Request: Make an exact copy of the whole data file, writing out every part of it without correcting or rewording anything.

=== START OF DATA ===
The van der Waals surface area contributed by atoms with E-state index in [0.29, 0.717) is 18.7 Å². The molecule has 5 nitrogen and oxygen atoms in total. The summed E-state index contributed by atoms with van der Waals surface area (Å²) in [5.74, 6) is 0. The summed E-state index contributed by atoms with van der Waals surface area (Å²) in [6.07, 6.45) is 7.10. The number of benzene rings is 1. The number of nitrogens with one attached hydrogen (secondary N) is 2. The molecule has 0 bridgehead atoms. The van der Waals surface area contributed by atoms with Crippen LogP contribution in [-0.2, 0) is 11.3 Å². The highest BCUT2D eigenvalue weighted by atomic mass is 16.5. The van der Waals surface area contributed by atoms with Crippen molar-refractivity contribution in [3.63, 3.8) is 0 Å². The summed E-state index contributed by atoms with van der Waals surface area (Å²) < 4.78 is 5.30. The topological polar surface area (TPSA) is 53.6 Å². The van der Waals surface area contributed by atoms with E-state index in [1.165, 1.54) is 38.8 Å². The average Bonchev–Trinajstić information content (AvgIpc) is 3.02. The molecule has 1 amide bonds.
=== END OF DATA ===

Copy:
The van der Waals surface area contributed by atoms with E-state index in [0.29, 0.717) is 18.7 Å². The molecule has 5 nitrogen and oxygen atoms in total. The summed E-state index contributed by atoms with van der Waals surface area (Å²) in [5.74, 6) is 0. The summed E-state index contributed by atoms with van der Waals surface area (Å²) in [6.07, 6.45) is 7.10. The number of benzene rings is 1. The number of nitrogens with one attached hydrogen (secondary N) is 2. The molecule has 0 bridgehead atoms. The van der Waals surface area contributed by atoms with Crippen LogP contribution in [-0.2, 0) is 11.3 Å². The highest BCUT2D eigenvalue weighted by atomic mass is 16.5. The van der Waals surface area contributed by atoms with Crippen molar-refractivity contribution in [3.63, 3.8) is 0 Å². The summed E-state index contributed by atoms with van der Waals surface area (Å²) < 4.78 is 5.30. The topological polar surface area (TPSA) is 53.6 Å². The van der Waals surface area contributed by atoms with E-state index in [1.165, 1.54) is 38.8 Å². The average Bonchev–Trinajstić information content (AvgIpc) is 3.02. The molecule has 1 amide bonds.